Tuesday, August 2, 2011

Sound Advice: Professor Elixir's Southern Troubadours reunite at Escape Alley

Posted By on Tue, Aug 2, 2011 at 10:32 AM

A vintage poster for Professor Elixir. And they really meant until.
  • A vintage poster for Professor Elixir. And they really meant "until."
About a year ago I walked in on my daughter Lucy spinning one of my old .45 records and watching it go round and round. It was Professor Elixir's Southern Troubadours covering the Josh White/George Martin Lane standard "One Meat Ball." Of course, I reached for my video camera because that song always had a similar effect on me back in the 90's whenever I'd go to to the P&H Cafe for one of PEST's epic sets. Typically I'd find myself standing two feet away from the sprawling juggrass orchestra hypnotized by primo washboard player Jack Adcock while Michael Graber would blast kazoo in my ear. This song, which Adcock sang like a Depression-era refugee, was the highlight of every set and this video (embedded below) is the only means I have of sharing it.

Every night before the band packed up electric guitar player Bob Elbrecht would thank Graham Parsons for his gift of "Cosmic American Music." Even if the Troubadours didn't sound very much like The Flying Burrito Brothers, they were clearly following Parson's example. The first time I ever saw PEST, at a Pinch district club called The Loose End, they were playing a jug band arrangement of The Velvet Underground's "Waiting For My Man." Someone threw a beer can at the stage and Graber came flying out into the crowd ready to whoop whoever dunnit. And, for a second there, he thought it was me. I was hooked and couldn't get enough of this scrappy train wreck of a band mixing folksy originals about disasters (natural, romantic, and economic) with blues, bluegrass, and jazzy obscurities from long, long ago.

ONE MEAT BALL by Professor Elixir's Southern Troubadours

Professor Elixir was a sprawling, ever-evolving Memphis superband and over the years many great players sat in. The core members included Graber, Adcock, Brian Collins, and drummer Joey Pegram who had all played together in a hippie punk band called 611. Also, Jack's bass-plucking wife Amy and electric guitar picker Elbrecht who had been Bum Notes together. The group was rounded out by fiddle and banjo player Clint Wagner (Mash-O-Matic, The Scam, Devil Train), bluegrass all-star Andy Ratliff, peddle steel player John Whittemore (NTJ), harmonica blower Wally Hall, and and singer Paulette Regan.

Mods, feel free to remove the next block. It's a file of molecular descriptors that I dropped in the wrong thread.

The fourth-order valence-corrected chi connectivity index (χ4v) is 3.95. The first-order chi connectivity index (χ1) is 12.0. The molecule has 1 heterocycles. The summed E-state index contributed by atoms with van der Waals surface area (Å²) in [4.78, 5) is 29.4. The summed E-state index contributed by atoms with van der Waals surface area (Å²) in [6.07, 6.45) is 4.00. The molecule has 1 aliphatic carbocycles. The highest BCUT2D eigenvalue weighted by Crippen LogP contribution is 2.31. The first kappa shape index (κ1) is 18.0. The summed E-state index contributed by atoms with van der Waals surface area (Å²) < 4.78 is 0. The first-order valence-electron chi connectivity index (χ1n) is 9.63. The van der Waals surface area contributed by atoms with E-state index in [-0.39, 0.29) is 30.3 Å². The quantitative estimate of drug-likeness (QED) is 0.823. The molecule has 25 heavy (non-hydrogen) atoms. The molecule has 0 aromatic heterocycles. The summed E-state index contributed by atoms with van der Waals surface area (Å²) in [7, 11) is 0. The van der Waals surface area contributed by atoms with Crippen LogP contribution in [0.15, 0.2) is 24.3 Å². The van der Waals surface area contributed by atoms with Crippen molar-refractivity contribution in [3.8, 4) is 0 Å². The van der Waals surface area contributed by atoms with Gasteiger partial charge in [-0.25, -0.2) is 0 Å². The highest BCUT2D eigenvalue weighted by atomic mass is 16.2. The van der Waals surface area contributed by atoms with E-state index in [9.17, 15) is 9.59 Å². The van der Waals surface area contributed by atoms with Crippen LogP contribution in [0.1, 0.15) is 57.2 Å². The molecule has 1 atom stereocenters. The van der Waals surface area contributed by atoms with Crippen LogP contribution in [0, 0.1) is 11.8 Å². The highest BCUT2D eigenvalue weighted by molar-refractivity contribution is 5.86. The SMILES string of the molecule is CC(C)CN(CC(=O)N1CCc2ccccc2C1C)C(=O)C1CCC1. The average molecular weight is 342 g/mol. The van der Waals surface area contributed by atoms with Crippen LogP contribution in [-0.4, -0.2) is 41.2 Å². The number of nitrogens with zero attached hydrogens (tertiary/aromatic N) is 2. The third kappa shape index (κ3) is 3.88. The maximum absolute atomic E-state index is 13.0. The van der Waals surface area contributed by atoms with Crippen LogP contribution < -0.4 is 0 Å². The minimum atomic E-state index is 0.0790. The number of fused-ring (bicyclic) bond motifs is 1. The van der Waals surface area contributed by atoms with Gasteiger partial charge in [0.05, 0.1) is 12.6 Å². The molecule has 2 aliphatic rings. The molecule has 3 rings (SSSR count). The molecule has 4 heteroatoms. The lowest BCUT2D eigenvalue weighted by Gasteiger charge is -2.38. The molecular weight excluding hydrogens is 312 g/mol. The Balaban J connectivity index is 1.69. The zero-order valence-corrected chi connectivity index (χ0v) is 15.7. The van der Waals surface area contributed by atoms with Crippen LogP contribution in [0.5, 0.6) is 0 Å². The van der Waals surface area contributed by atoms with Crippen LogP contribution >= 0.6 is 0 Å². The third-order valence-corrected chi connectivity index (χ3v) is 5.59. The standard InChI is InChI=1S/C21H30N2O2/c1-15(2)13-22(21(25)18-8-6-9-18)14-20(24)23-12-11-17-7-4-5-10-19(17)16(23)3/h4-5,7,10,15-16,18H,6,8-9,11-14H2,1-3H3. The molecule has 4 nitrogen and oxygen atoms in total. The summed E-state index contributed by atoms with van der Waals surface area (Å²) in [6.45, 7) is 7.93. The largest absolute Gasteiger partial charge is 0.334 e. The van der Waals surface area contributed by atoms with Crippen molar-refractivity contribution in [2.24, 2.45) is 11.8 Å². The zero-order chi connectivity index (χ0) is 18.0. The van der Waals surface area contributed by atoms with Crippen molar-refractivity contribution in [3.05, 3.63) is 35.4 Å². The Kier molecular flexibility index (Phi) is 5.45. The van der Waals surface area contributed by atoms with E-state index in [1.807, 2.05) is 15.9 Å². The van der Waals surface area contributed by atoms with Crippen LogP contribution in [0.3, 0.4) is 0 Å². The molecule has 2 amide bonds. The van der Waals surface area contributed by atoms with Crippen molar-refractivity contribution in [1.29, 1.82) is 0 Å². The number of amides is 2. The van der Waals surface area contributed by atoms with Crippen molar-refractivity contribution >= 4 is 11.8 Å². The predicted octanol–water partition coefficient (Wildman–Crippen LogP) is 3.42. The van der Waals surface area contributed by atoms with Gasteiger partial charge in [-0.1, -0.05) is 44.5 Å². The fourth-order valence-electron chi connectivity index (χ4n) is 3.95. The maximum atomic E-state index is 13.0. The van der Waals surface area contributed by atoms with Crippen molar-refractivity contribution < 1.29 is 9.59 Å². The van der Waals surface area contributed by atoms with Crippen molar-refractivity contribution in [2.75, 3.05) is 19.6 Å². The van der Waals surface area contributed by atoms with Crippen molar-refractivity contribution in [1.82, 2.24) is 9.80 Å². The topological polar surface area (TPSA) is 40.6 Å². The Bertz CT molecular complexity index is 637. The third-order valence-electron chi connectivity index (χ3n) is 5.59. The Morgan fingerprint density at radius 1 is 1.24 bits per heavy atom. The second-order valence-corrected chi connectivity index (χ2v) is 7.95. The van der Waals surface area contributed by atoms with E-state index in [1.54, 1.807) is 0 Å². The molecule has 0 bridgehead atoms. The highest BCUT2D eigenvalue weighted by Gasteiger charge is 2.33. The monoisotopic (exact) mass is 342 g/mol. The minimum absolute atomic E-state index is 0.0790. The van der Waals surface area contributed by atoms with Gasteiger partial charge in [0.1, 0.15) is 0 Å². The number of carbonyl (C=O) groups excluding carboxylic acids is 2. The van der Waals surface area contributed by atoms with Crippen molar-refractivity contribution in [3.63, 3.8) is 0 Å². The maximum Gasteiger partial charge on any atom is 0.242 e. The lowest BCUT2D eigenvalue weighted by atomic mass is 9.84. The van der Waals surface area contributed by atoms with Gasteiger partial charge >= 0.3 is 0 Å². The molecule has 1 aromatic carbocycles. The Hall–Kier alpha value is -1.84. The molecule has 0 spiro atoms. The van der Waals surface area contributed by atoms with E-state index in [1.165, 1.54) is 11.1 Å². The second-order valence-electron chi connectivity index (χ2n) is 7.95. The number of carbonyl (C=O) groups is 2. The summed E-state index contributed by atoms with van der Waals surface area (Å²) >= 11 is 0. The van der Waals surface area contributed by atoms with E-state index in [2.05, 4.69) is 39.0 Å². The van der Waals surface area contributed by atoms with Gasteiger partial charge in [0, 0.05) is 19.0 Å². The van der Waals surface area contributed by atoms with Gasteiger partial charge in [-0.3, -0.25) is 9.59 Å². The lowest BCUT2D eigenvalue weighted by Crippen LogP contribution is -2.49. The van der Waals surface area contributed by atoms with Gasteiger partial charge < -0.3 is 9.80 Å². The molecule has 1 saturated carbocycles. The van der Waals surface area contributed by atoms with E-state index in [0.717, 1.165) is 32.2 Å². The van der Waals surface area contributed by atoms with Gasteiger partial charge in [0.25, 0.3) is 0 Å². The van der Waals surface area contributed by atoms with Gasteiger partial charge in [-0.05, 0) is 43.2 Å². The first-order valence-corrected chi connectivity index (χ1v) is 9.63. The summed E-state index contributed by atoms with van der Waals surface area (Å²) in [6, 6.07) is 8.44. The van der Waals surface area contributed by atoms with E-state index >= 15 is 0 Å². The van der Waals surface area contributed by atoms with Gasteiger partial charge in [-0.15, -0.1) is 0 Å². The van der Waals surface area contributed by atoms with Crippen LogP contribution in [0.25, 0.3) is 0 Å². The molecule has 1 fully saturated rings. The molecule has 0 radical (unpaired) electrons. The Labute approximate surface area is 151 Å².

After a 10-year absence many members of the original group—now scattered around the world— are reuniting for a rare performance.

The Deets: Wednesday, August 3 · 8:00pm - 11:00pm at Escape Alley Sundry.

As was ever the case with Professor Elixir, if it doesn't fall apart it should be a blast.

Keep the Flyer Free!

Always independent, always free (never a paywall),
the Memphis Flyer is your source for the best in local news and information.

Now we want to expand and enhance our work.
That's why we're asking you to join us as a Frequent Flyer member.

You'll get membership perks (find out more about those here) and help us continue to deliver the independent journalism you've come to expect.



Subscribe to this thread:

Add a comment

© 1996-2020

Contemporary Media
460 Tennessee Street, 2nd Floor | Memphis, TN 38103
Visit our other sites: Memphis Magazine | Memphis Parent | Inside Memphis Business
Powered by Foundation